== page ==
The resected specimen consisted of two ovaries and tubes, uterus, omentum and lymph nodes. The left cystic ovary (12 × 12 × 11 cm, 657 g) with attached fallopian tube (3 cm in length and 0.4 cm in diameter) appeared smooth on its external surface, and the unilocular cyst was found to contain mucoid material. However, the internal surface showed multiple grape-like projections, which measured 6.5 × 6 × 1.8 cm. The cut surface of the projections glistened and was yellowish white in color. The remaining cystic wall had a maximum thickness of 0.5 cm, and showed neither hemorrhage nor necrosis. The fallopian tube was unremarkable.
The right ovary was a grape-like mass (6.5 × 4 × 2 cm and 19 g) and the fallopian tube was 7 cm in length and 0.9 cm in diameter. An aggregate of papillary masses (4.5 × 2.2 × 2 cm in total) was present on the serosal surface of the right ovary. The remaining ovarian parenchyma was unremarkable as was the fallopian tube.
The uterus was symmetric with attached pericervical fat tissue (10 × 7.5 × 4 cm, 146 g). The serosal surface of the uterus was pinkish, focally eroded and hemorrhagic. No definite mass lesion was seen in the uterine serosa. The myometrium and endometrium measured 2.2 and 0.2 cm in thickness respectively. The cervix was unremarkable but the pericervical tissue contained a well-demarcated nodule (1.5 × 1 × 1 cm).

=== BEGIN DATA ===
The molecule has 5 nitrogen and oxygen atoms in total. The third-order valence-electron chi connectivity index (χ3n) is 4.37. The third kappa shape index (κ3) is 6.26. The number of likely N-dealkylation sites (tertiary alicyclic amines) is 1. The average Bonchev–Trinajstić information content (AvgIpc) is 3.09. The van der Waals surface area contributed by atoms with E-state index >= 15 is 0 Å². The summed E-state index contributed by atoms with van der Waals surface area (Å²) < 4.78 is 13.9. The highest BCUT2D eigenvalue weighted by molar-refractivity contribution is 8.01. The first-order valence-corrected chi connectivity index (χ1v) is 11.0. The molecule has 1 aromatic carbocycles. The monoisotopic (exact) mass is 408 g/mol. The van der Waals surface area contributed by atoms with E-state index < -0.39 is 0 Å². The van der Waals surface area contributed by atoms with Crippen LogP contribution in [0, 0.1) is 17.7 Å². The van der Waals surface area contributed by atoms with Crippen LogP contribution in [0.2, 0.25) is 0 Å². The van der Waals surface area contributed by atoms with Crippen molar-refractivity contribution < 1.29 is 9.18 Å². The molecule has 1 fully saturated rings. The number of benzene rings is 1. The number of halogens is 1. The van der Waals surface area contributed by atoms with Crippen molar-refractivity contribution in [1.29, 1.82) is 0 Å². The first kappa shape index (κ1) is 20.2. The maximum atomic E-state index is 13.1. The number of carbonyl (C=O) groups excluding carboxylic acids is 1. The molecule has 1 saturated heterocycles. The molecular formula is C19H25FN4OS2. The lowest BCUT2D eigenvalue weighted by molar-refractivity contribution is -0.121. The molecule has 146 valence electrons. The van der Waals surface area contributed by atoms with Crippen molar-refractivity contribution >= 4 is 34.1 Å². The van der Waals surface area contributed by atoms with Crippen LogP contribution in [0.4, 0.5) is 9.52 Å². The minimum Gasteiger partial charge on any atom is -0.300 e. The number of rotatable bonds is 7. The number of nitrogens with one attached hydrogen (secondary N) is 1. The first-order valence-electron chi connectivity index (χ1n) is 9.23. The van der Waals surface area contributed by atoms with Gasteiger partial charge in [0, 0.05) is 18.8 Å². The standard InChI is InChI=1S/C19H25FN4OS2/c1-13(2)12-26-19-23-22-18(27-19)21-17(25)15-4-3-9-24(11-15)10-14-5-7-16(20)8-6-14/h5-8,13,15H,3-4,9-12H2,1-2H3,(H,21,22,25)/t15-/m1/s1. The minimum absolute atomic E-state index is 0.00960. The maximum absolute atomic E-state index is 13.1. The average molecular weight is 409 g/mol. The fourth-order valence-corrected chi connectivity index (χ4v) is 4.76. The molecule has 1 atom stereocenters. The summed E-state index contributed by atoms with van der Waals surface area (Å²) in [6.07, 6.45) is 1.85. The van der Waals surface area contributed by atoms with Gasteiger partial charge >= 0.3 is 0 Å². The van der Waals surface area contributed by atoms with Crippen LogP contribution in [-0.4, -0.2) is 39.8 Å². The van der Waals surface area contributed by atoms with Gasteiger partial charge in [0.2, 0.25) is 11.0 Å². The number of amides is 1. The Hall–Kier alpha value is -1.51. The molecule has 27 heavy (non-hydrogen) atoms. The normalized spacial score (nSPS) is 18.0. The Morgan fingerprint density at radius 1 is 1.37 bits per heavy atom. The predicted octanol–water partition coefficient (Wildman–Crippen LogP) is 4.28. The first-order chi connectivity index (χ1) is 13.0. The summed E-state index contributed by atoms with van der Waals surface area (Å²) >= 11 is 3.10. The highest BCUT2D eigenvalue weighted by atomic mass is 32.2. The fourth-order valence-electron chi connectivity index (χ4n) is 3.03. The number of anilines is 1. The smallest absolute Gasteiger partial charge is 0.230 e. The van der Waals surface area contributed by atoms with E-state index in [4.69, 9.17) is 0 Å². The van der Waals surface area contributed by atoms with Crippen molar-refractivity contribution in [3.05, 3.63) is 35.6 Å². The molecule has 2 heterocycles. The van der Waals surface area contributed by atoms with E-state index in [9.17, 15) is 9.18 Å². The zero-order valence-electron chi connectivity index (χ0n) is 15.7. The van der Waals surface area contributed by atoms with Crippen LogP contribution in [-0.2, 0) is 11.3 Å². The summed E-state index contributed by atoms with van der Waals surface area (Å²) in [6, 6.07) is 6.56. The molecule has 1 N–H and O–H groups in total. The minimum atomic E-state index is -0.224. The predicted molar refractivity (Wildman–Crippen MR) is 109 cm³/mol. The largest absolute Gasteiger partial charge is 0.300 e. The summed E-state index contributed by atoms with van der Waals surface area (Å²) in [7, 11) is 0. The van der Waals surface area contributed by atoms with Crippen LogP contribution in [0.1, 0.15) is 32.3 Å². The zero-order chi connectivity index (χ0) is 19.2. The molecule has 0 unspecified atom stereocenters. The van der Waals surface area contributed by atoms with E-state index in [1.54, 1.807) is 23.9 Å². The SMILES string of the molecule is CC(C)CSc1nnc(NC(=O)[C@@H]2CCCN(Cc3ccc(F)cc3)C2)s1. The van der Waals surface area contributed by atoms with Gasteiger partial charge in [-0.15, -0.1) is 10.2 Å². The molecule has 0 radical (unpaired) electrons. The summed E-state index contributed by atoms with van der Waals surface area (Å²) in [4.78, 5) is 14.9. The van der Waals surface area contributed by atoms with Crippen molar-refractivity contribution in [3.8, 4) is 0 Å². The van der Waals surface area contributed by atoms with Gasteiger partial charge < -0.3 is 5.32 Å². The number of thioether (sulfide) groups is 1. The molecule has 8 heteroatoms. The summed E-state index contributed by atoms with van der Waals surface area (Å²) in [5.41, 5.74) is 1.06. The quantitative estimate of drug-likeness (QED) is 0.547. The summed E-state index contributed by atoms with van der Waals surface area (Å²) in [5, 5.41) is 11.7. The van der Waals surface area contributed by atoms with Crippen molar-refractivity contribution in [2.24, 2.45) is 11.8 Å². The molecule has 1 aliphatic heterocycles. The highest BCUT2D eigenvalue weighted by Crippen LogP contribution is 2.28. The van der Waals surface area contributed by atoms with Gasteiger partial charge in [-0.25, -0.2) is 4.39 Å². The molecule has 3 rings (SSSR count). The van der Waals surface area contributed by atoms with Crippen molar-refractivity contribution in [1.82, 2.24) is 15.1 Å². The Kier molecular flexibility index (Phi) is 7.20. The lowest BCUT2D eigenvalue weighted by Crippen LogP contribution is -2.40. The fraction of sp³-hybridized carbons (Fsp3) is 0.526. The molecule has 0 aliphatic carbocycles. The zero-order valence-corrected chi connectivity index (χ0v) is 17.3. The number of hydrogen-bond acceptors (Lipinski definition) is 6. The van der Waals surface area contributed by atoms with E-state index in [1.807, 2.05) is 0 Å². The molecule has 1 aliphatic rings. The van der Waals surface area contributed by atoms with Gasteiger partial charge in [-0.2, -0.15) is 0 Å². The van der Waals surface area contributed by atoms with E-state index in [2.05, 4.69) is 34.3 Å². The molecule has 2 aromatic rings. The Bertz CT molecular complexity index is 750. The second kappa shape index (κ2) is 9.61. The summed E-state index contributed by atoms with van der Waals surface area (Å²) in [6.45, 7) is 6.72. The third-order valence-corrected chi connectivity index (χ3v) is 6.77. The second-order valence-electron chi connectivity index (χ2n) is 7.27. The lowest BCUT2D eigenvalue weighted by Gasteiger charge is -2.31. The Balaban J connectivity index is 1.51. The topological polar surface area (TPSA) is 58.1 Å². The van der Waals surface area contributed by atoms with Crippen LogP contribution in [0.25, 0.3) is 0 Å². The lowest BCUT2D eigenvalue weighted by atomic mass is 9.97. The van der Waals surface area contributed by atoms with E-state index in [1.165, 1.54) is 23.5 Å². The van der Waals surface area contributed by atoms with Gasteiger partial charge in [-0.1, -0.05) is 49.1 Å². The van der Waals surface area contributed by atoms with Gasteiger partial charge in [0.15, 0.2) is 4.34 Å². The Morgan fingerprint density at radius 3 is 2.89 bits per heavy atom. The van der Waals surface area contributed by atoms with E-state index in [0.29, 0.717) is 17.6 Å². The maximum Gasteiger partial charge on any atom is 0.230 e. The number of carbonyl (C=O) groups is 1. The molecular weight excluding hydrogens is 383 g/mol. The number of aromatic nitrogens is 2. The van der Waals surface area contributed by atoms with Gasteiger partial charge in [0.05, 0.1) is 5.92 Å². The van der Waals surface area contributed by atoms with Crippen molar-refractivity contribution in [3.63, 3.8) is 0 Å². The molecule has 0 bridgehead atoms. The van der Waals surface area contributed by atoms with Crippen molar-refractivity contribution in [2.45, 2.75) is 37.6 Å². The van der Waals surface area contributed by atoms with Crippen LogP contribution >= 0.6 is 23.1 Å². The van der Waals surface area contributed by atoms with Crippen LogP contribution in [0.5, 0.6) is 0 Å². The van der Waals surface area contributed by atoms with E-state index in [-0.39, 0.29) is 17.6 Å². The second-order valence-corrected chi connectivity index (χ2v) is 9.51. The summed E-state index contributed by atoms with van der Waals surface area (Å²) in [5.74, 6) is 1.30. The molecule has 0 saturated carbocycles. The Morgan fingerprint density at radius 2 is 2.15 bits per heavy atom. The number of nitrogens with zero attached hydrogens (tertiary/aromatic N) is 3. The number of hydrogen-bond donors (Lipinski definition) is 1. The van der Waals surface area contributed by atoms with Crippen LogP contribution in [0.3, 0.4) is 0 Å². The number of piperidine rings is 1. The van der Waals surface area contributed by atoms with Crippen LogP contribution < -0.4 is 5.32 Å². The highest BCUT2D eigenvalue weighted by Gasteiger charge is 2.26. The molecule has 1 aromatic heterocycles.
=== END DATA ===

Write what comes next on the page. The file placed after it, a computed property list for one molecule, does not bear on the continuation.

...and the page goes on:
The omentum weighed 160 g and contained no mass. The pelvic lymph nodes were three aggregates of the yellowish fibroadipose tissue, measuring up to 4 × 3 × 1.5 cm.
Histopathological diagnosis was of a borderline serous neoplasm with micropapillary features of the left and right ovary with pericervical invasive implant. The endometrium was in the proliferative phase and the cervix showed chronic inflammation and squamous metaplasia.
In the left ovary, a necrotic focus was found in the parenchyma, and this was surrounded by granulation tissue. A section of a nematode was observed in the center of the necrotic tissue and several eggs were scattered around the worm section (Fig. 1A). The sectioned worm had a thick cuticular surface but the other structures had degenerated and were thus difficult to identify (Fig. 1B). The body diameter measured 600-800 µm. Several eggs were observed amongst the inflammatory cells surrounding the worm (Fig. 1B). Eggs included a germ in the thick chitin shell (Fig. 1B), and measured 56-60 × 27-30 µm with one convex side. The size and shape of the eggs identified them as belonging to E. vermicularis.
Ovarian enterobiasis is rare but several cases have been recorded (Beckman and Holland, 1981). The uterine tubes and peritoneal serosa are common sites of ectopic enterobiasis. The majority of the cases have reported symptom of abdominal pain. All of the cases have been identified by surgical biopsy of the involved organs. The present case showed no specific subjective symptoms related with ovarian enterobiasis probably because of coincidental ovarian cancer. Ovarian enterobiasis is rare but it still occurs in Korea.


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Fig. 1
Histopathological finding of the ovary, HE stained. A. A section of a nematode in the necrotic tissue, original magnification × 15. B. High power view of the nematode section and nearby eggs, original magnification ×300.